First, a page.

Johan may start on three days' rest
Weather, standings will influence Manuel's decision on starter
NEW YORK -- The win-at-all-costs portion of September has arrived. Gone are the days when Mets manager Jerry Manuel enjoyed the luxury of employing Johan Santana on his regular turn. And so despite his previous reservations, Manuel indicated Friday that, if necessary, Santana will pitch Saturday on three days' rest.
"We're talking about the end of the season, where we have a pretty good chance to make it special," Santana said. "If we have to step it up to go to the next level or do something else, then we'll definitely do it."
Yet the situation is not as simple as Santana made it seem. Manuel indicated that if the Mets are either tied or trailing the Brewers in the National League Wild Card race heading into Saturday's play, then he would use Santana on short rest -- the first time he's done so since pitching for Minnesota in the 2004 American League Division Series against the Yankees.
But if the Mets are leading the Brewers on Saturday morning -- in other words, if they win Friday night and the Brewers lose -- then Manuel would go with Plan B. That could be either Brandon Knight, Nelson Figueroa or rookie Jonathan Niese.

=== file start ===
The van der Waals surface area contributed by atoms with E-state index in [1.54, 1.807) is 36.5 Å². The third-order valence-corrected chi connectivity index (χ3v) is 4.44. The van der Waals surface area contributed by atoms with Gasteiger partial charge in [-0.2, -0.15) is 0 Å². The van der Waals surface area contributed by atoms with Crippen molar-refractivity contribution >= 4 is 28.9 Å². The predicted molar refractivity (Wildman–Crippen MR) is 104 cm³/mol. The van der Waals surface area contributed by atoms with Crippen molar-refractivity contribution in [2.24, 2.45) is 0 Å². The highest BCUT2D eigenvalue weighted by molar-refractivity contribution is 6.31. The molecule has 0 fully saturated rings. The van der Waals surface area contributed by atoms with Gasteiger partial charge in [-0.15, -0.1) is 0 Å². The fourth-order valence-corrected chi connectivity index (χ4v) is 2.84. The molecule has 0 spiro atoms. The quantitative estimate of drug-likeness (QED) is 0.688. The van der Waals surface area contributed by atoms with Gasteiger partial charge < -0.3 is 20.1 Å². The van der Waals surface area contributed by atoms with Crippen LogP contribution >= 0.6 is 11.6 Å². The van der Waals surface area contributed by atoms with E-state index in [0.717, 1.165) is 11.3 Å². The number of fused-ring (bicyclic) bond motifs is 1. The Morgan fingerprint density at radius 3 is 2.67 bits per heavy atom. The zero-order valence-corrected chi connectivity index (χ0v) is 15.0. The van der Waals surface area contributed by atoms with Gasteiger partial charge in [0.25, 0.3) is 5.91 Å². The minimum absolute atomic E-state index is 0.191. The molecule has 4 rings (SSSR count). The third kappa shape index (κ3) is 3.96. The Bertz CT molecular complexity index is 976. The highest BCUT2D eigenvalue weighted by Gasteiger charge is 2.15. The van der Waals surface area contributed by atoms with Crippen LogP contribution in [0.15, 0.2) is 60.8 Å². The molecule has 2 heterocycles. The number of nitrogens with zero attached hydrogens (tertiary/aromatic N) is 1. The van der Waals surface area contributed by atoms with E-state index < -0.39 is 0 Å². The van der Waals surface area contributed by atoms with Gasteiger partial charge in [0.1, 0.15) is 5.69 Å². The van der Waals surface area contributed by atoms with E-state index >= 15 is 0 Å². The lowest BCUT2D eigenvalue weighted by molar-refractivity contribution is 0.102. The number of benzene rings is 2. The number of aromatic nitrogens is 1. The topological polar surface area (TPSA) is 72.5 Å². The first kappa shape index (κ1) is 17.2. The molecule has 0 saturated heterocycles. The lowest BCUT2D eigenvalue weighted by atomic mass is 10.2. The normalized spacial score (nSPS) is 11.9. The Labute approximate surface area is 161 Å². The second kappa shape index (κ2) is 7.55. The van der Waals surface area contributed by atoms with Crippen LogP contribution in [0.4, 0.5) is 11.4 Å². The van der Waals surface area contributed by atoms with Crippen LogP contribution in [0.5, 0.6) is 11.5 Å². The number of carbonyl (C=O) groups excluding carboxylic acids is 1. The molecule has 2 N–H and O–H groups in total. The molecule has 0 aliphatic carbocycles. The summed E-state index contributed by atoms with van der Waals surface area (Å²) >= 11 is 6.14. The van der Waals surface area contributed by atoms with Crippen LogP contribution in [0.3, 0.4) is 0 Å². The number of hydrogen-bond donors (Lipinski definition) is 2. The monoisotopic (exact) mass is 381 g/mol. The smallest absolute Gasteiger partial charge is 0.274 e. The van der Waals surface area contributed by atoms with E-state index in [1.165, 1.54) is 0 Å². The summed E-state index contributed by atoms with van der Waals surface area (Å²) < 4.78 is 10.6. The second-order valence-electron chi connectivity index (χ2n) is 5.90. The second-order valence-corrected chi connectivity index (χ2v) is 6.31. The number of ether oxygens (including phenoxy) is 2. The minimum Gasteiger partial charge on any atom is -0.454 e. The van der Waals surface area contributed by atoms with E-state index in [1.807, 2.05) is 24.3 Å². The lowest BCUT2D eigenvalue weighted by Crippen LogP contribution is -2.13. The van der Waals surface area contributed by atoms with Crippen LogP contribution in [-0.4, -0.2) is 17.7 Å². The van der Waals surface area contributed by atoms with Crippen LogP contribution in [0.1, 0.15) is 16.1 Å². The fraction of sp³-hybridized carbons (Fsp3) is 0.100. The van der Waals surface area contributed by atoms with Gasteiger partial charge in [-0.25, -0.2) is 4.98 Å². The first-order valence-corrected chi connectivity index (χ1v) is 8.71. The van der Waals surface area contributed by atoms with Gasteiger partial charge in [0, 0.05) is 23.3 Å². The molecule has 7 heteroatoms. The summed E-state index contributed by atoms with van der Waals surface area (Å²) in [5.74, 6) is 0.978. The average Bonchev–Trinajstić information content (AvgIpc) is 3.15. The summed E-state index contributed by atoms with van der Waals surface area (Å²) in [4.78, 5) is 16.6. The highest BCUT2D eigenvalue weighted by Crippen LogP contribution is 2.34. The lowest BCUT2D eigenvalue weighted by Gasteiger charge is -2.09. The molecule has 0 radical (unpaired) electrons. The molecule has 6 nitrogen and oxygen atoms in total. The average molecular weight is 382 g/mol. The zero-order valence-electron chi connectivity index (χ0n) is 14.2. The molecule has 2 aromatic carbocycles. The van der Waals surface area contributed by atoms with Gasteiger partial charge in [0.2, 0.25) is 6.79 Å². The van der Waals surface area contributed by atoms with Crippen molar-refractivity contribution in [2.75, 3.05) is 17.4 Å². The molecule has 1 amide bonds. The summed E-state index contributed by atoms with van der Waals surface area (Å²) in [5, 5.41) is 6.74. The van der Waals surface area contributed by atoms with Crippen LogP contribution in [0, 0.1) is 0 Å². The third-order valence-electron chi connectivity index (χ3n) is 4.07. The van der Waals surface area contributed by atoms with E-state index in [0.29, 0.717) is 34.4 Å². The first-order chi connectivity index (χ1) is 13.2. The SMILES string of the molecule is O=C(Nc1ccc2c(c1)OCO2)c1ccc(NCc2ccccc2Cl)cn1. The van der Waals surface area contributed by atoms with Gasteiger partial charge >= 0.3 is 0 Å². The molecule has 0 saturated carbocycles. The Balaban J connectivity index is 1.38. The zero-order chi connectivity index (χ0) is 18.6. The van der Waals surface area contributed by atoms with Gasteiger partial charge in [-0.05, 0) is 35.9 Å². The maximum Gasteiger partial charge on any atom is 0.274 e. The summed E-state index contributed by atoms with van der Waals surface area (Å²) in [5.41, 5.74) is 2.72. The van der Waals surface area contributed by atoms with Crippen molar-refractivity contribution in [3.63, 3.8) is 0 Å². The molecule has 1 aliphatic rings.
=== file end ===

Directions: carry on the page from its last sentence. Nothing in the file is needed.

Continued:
And if either Friday or Saturday's game is postponed due to a coastal storm rumbling through the region, then Santana would pitch the first game of Sunday's doubleheader on regular rest, followed by Oliver Perez -- whom Manuel didn't mind using before his scheduled turn -- on short rest. Follow?
"Let's talk about something else," Manuel joked.
Santana was the one who brought it up, after Manuel said earlier this week that he would only consider starting him on short rest if Santana came to him and asked for the ball. Santana did precisely that Thursday, saying that he was ready if needed. And considering the circumstances, he'll quite likely be needed.
Though Santana doesn't have much experience pitching on three days' rest, he excelled when he did so during the 2004 playoffs, pitching five innings of one-run ball against the Yankees. He has changed no part of his daily routine in preparation for throwing early this time around, but he didn't expect his routine, nor his manager's current indecision, to affect his performance.
"I told the trainers they better get me ready," Santana said. "Because if I have to pitch on Saturday, I'll do it."
Anthony DiComo is a reporter for MLB.com. This story was not subject to the approval of Major League Baseball or its clubs.